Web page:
So, let’s say Maggie wanted to make more profit. There are several things she could change. For example, she could charge more than 50 pence per biscuit, spend less on flour, eggs and sugar, or cut down on wages and advertising.
It is easier, but not easy, to control and influence the cost of sales, such as flour, room hire, or materials, just to name a few. It is slightly more difficult to control support costs like insurance, salaries and wages, and business rent.
Gross profit and net profit insights make adapting your business model easier
Numbers, like gross and net profit, form your business decisions, but they don’t always dictate them. For example, cheaper flour might mean making poorer quality biscuits, so her customers would buy less and complain. In a worst-case scenario, bankruptcy could be looming.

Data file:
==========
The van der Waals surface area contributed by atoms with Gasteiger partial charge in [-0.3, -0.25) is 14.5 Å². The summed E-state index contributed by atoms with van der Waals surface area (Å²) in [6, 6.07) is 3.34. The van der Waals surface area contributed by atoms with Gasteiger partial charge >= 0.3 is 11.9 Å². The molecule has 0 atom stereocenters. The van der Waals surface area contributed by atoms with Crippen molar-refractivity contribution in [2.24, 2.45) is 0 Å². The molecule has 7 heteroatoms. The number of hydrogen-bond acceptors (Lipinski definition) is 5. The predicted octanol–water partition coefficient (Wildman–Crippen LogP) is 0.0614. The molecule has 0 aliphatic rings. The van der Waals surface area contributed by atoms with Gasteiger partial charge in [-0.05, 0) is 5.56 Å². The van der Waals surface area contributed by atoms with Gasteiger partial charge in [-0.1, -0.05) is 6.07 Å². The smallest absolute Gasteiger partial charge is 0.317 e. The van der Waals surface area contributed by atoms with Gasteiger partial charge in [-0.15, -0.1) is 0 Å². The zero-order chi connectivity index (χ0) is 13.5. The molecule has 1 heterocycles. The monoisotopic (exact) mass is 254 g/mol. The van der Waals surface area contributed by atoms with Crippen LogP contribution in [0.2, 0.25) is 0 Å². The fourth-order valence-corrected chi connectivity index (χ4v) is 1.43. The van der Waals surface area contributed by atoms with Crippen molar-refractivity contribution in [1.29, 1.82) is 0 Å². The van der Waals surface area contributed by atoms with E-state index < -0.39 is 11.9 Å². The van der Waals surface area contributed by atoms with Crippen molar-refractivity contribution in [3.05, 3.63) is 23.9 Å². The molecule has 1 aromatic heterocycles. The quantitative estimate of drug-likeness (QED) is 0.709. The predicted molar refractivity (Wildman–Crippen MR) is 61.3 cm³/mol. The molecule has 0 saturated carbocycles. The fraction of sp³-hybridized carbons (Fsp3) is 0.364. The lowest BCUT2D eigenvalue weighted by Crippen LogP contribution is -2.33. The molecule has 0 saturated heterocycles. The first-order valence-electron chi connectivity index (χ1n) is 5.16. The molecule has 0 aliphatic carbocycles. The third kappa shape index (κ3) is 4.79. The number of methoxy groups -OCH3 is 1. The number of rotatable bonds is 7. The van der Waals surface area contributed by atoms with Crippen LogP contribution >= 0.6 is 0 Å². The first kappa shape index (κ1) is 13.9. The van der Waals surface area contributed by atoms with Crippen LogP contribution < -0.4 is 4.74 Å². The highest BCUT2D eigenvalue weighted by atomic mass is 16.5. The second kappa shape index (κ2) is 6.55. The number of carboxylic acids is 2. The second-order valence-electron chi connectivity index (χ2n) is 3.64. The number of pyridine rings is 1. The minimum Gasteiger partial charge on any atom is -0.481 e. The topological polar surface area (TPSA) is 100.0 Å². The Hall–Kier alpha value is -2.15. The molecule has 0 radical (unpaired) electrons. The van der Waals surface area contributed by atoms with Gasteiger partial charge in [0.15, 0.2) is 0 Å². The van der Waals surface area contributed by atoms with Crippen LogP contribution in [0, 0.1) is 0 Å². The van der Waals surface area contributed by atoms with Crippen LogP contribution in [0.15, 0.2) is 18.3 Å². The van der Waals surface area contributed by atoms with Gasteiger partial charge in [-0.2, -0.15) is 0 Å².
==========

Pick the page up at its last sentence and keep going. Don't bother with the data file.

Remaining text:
If Maggie increases the selling price beyond 50 pence, she may end up selling fewer biscuits but makes a bigger total gross profit. In contrast, if she reduces the selling price below 50 pence, this might mean selling more biscuits. If the numbers work out, she could end up making more gross profit.
Once we get our heads around gross and net profit, there’s quite a lot that we can do to improve profit-making. Pricing strategies, decisions on outsourcing, dropping products, evaluating business opportunities, and sacking clients, are just a few examples of the application of gross and net profit.
If you want your business to carry on, learn to understand and keep an eye on your gross and profit. Learn how to use this knowledge to create successful selling strategies that will bring your business to a higher level rather than suffer and lose money.